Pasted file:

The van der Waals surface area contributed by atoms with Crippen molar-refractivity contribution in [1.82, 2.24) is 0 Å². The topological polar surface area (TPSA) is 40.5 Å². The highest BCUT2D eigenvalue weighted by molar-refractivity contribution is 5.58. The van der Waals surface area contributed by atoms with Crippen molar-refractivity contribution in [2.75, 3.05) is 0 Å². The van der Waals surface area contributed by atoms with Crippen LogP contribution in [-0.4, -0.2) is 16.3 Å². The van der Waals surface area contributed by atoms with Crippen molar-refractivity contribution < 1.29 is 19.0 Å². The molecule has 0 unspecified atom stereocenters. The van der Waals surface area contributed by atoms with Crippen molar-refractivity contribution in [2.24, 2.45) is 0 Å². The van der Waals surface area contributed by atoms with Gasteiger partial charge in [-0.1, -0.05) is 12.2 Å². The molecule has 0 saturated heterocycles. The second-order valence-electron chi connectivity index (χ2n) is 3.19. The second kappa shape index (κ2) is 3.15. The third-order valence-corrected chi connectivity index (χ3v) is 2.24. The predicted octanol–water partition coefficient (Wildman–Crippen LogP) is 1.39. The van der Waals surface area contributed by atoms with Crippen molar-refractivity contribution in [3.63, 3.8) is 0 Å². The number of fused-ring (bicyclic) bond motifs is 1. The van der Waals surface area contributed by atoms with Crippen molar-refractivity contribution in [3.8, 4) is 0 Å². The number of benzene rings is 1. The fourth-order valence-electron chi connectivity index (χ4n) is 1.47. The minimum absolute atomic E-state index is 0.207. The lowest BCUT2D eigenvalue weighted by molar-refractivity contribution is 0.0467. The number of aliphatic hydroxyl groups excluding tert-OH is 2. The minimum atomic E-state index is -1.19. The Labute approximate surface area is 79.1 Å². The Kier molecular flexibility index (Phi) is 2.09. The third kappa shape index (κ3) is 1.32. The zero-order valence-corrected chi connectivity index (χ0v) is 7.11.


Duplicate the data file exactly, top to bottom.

The van der Waals surface area contributed by atoms with Crippen molar-refractivity contribution in [1.82, 2.24) is 0 Å². The topological polar surface area (TPSA) is 40.5 Å². The highest BCUT2D eigenvalue weighted by molar-refractivity contribution is 5.58. The van der Waals surface area contributed by atoms with Crippen molar-refractivity contribution in [2.75, 3.05) is 0 Å². The van der Waals surface area contributed by atoms with Crippen LogP contribution in [-0.4, -0.2) is 16.3 Å². The van der Waals surface area contributed by atoms with Crippen molar-refractivity contribution < 1.29 is 19.0 Å². The molecule has 0 unspecified atom stereocenters. The van der Waals surface area contributed by atoms with Crippen molar-refractivity contribution in [2.24, 2.45) is 0 Å². The van der Waals surface area contributed by atoms with Gasteiger partial charge in [-0.1, -0.05) is 12.2 Å². The molecule has 0 saturated heterocycles. The second-order valence-electron chi connectivity index (χ2n) is 3.19. The second kappa shape index (κ2) is 3.15. The third-order valence-corrected chi connectivity index (χ3v) is 2.24. The predicted octanol–water partition coefficient (Wildman–Crippen LogP) is 1.39. The van der Waals surface area contributed by atoms with Crippen molar-refractivity contribution in [3.63, 3.8) is 0 Å². The number of fused-ring (bicyclic) bond motifs is 1. The van der Waals surface area contributed by atoms with Crippen molar-refractivity contribution in [3.8, 4) is 0 Å². The number of benzene rings is 1. The fourth-order valence-electron chi connectivity index (χ4n) is 1.47. The minimum absolute atomic E-state index is 0.207. The lowest BCUT2D eigenvalue weighted by molar-refractivity contribution is 0.0467. The number of aliphatic hydroxyl groups excluding tert-OH is 2. The minimum atomic E-state index is -1.19. The Labute approximate surface area is 79.1 Å². The Kier molecular flexibility index (Phi) is 2.09. The third kappa shape index (κ3) is 1.32. The zero-order valence-corrected chi connectivity index (χ0v) is 7.11.